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Bo Xie

Chapter 8 discusses the implications of the increased use of the UK pre-pack proceedings to effectuate a quick business sale in the context of cross-border insolvency forum shopping. This phenomenon highlights to some extent the limited capability of current corporate rescue proceedings in those continental European jurisdictions in minimising the hold-out problem in the rescue process and their inflexibility in coping with the commercial requirement of speedy action. Furthermore, this trend has to some extent motivated an increased harmony in substantive national insolvency law at the European level. Arguably, those new changes introduced by the amended EC regulation on insolvency (Regulation 2015/848 of 20 May 2015) will have a far-reaching impact in ensuring that interaction between national insolvency laws through COMI-shifting inspires a healthy level of competition (as opposed to a ‘race to the bottom’) among national insolvency law-makers within Europe.
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Bo Xie

Chapter 6 examines s 363(b) pre-plan sales under the US Chapter 11 procedure, which may be closer to the UK pre-pack sales in the sense that both processes aim at value realisation through expedited going-concern sales and with denial of creditor participation in the process. It questions how the US approach in ameliorating the concerns of abuse raised in the accelerated sale process in insolvency differs to that of the UK. In absence of a fully negotiated resolution between the debtor and the affected creditors, the bankruptcy courts are left to carry out a complex judgment of divergent projections or appraisals of a commercial arrangement, as a decision of the court approving a sale becomes the last sanitising measure before its completion. In this context, US case law has been evolving in an attempt to offer effective guidelines in distinguishing permissible s 363 sales from those that involve potential abuses.
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Bo Xie

Chapter 4 looks into the recent efforts to address concerns surrounding pre-packs in the UK and comments on the effectiveness of those initiatives in addressing these concerns, especially pre-pack sales to connected parties. The Draft Rules 2011 intended to include extra regulation on pre-pack sales to connected parties with the proposed measure of a three-day notice requirement to offer creditors a pre-view right where there is a high suspicion of undervalue in a pre-pack sale to a connected party. However, this was abandoned as being seen by professionals as too restrictive and that it would create a legal setting that would impede administrators from pursuing their statutory objectives expeditiously. Aside from possible legislative intervention, more efforts have been made focusing on enhancing the transparency of the accelerated sale process through comprehensive ex post information disclosure requirements and accountability by reforming the regulatory regime of the insolvency profession. Yet, the professional self-regulation approach underpinning those strengthened measures continues casting doubt on how professional regulations can ameliorate the concerns of abuse raised in the connected pre-pack sales and build a responsive and consistent regulatory and sanction system that will apply a rigorous approach in the evaluation of administrators’ actions and behaviour.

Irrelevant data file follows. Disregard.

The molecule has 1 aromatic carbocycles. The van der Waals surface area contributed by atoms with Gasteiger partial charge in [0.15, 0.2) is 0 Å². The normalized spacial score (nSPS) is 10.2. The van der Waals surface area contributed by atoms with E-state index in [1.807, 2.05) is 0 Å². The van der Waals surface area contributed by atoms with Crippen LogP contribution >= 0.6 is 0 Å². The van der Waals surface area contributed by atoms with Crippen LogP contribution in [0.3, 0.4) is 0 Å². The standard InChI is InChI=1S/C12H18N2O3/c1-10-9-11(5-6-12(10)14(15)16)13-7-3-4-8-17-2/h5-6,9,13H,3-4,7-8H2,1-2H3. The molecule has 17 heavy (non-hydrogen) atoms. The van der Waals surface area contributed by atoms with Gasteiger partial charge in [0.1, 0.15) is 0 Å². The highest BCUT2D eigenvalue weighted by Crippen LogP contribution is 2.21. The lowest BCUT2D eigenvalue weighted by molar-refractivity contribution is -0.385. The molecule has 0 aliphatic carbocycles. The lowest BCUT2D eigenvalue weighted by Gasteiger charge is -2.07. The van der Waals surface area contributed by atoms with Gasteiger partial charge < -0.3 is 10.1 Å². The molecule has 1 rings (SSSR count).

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Bo Xie

Chapter 7 focuses on pre-pack or equivalent mechanisms that have been implemented or are under consideration in selected European jurisdictions to facilitate successful corporate rescue, namely France (the Sauvegarde Financie_re Acce_le_re_e proceedings and the Sauvegarde Acce_le_re_e proceedings), the Netherlands (the appointment of a silent trustee) and Germany (the Protective Shield Proceedings). It looks at the approaches taken in the aforementioned jurisdictions for the integration of the pre-packing strategy in formal insolvency procedures to facilitate the formulation of the restructuring plan, and attempts to identify the strengths and weaknesses of each system in utilising the pre-pack and other similar approaches in corporate rescue while providing adequate safeguards to creditors. A common procedural safeguard in the continental pre-pack approache is to place a neutral and well-informed court-appointed party to serve as a proxy for creditors in the course of the strategy formulation process. This, arguably, allows a trade-off between the requirement for speedy action and creditor participation to be satisfied in a court-coordinated way and ensures that the requisite legal constraints are not being summarily discarded.